In her book, Taormina looks specifically at the catch phase of the underwater pull by comparing the strokes of former and current Olympic freestylers. She argues that most swimmers use a straight arm during the catch phase - even if they follow through with an "S" shape during the rest of the pull-though - and bend their elbows too late to truly "feel" and "catch" the water in the most efficient way possible. 

Here, we demonstrate Taormina's perspective on the catch as it relates to the theory on propulsion. Our swimmer is balancing one arm on a kickboard during the demonstration:

 Her hand enters the water, reaches forward, and "catches" the water to begin her armpull. In the photo to the left, the catch phase is performed with a straight arm, which first pushes water down to the bottom of the pool, instead of back.

During the remainder of the pull-through, the arm is angled in such a way that water is pushed backwards and the swimmer now propels forward more quickly.

2 things to note:

1- the catch shown in the first photo does little to help propel the swimmer forward, but rather the swimmer is pushing water down to the bottom of the pool, which is a wasted opportunity to gain forward momentum.

2 - even with an "S" shape added to the stroke, most swimmers still perform the catch phase with a straight arm pushing downwards. Again, a wasted opportunity to move propel forward at an earlier point in your pull.

Now, let's look at how a high-elbow catch changes the way water moves:

The swimmer's elbow remains high, while the hand alone performs a kind of scull motion by starting to point downwards to the bottom of the pool. Water moves backwards at a much earlier point in the stroke, which means she'll get more propulsion out of every arm stroke. 

More propulsion out of every arm stroke = an opportunity to go faster. Looks like a simple change, right? Probably not, especially if you've been using a straight-arm catch for years. Even worse if you're one of those people who drop their elbow when they pull underwater. Ouch. Developing a high-elbow catch takes time and practice, but you should start feeling the benefits early on. Make sure you follow your own progress by asking your coach for regular feedback. Underwater video-taping is also an important element in adopting new techniques - it's the only way you'll see what you're actually doing with each stroke and whether or not you've succeeded in adopting correct form.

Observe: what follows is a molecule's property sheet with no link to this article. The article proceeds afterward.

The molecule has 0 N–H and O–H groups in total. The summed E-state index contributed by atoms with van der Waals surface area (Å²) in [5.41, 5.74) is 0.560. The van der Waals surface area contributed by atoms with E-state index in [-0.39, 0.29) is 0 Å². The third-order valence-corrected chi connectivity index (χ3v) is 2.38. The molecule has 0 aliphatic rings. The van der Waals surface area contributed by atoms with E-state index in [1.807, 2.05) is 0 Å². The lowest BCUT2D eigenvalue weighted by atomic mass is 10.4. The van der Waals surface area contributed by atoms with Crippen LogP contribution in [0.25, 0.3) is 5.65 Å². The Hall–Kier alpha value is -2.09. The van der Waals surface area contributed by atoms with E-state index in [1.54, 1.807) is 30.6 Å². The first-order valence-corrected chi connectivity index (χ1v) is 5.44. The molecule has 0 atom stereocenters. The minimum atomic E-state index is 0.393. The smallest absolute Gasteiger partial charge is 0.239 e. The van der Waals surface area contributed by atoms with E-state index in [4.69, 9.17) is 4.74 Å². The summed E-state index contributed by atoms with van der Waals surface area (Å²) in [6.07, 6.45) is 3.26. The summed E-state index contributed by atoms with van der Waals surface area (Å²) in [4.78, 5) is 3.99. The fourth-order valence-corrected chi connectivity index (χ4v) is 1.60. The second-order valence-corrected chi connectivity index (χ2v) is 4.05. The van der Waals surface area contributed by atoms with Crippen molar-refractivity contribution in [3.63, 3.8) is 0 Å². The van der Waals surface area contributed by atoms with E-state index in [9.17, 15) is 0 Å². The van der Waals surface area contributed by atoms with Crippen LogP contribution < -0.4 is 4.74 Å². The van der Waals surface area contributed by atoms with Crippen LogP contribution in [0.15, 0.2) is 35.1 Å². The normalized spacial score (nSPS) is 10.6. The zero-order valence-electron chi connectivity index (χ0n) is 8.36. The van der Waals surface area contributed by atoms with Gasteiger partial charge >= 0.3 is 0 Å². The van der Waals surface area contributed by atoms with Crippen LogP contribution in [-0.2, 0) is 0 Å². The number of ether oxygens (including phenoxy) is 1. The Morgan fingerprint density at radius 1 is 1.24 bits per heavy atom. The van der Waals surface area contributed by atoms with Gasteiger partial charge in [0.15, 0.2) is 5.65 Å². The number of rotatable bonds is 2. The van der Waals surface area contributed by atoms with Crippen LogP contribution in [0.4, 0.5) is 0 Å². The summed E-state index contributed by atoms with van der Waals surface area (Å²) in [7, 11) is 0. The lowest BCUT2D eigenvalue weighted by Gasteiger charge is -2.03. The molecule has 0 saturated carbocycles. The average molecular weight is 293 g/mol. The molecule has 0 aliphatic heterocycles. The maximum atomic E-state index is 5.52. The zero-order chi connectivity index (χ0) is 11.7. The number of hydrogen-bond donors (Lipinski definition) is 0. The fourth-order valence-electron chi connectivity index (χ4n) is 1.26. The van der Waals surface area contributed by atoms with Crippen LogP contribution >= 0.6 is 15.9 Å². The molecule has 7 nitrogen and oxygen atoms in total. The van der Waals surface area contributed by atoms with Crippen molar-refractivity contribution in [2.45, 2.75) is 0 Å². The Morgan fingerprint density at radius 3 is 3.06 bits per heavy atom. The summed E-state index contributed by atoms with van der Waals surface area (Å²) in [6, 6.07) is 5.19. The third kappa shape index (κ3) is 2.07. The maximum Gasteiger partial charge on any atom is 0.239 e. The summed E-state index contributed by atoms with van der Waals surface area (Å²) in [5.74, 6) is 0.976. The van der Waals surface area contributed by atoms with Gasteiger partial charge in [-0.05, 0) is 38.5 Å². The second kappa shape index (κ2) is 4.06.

There are a few key things that will help you develop an efficient high-elbow catch:

1. Understand the mechanics of the high-elbow technique. Think of your arm as having 2 parts, or "levers".

The first lever runs from your shoulder to elbow, and the second one from elbow to hand.

Now look at the position of lever 1 while lever 2 performs the catch phase. Lever 1 will drop downwards as the hand begins to pull back, but the elbow should continue to stay high.

Don't drop your elbow!

2. Visualization: use the concept of "levers" to imagine yourself rolling over a barrel. Don't push the barrel down, pull yourself over it by pushing it backwards.  

3. Drills, drills, drills. Here's a few, keep at them until you can see the difference in your catch:

4. Flexibility: work on stretching the muscles in your shoulder, neck and arm to help you reach forward further and catch properly.

5. Strength: once you're able to perform the high-elbow catch, start working on building some power behind it and for your pull-through as well. More on that to come!

Happy swimming!

Written by Nadine Bennett, c/o St-Laurent Sharks Masters Swim Club.
Not to be copied, reposted or distributed without club permission.
March 16th, 2013